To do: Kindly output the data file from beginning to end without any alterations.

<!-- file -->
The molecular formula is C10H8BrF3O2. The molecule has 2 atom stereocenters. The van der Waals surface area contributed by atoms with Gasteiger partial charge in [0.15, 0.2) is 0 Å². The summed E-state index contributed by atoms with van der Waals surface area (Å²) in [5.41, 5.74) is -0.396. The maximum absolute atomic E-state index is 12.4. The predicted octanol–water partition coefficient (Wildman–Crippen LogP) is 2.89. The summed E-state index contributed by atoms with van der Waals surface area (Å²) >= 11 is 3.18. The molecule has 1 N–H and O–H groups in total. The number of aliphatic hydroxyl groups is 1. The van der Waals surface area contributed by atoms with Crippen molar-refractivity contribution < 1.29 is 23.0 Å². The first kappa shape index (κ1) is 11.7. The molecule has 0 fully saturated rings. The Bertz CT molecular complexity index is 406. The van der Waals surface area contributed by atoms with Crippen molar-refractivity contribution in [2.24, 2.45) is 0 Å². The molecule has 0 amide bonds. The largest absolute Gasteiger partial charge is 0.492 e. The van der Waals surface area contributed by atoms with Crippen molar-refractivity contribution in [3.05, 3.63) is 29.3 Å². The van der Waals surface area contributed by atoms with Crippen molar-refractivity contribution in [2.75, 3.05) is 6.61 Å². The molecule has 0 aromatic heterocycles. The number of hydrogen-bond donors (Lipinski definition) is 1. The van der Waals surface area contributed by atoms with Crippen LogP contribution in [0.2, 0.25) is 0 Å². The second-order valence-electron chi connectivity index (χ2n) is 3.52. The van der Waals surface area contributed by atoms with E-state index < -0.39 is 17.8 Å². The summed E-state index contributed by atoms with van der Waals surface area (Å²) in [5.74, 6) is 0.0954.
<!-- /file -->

The molecular formula is C10H8BrF3O2. The molecule has 2 atom stereocenters. The van der Waals surface area contributed by atoms with Gasteiger partial charge in [0.15, 0.2) is 0 Å². The summed E-state index contributed by atoms with van der Waals surface area (Å²) in [5.41, 5.74) is -0.396. The maximum absolute atomic E-state index is 12.4. The predicted octanol–water partition coefficient (Wildman–Crippen LogP) is 2.89. The summed E-state index contributed by atoms with van der Waals surface area (Å²) >= 11 is 3.18. The molecule has 1 N–H and O–H groups in total. The number of aliphatic hydroxyl groups is 1. The van der Waals surface area contributed by atoms with Crippen molar-refractivity contribution < 1.29 is 23.0 Å². The first kappa shape index (κ1) is 11.7. The molecule has 0 fully saturated rings. The Bertz CT molecular complexity index is 406. The van der Waals surface area contributed by atoms with Crippen molar-refractivity contribution in [2.24, 2.45) is 0 Å². The molecule has 0 amide bonds. The largest absolute Gasteiger partial charge is 0.492 e. The van der Waals surface area contributed by atoms with Crippen molar-refractivity contribution in [3.05, 3.63) is 29.3 Å². The van der Waals surface area contributed by atoms with Crippen molar-refractivity contribution in [2.75, 3.05) is 6.61 Å². The molecule has 0 aromatic heterocycles. The number of hydrogen-bond donors (Lipinski definition) is 1. The van der Waals surface area contributed by atoms with Crippen LogP contribution in [0.2, 0.25) is 0 Å². The second-order valence-electron chi connectivity index (χ2n) is 3.52. The van der Waals surface area contributed by atoms with E-state index < -0.39 is 17.8 Å². The summed E-state index contributed by atoms with van der Waals surface area (Å²) in [5.74, 6) is 0.0954.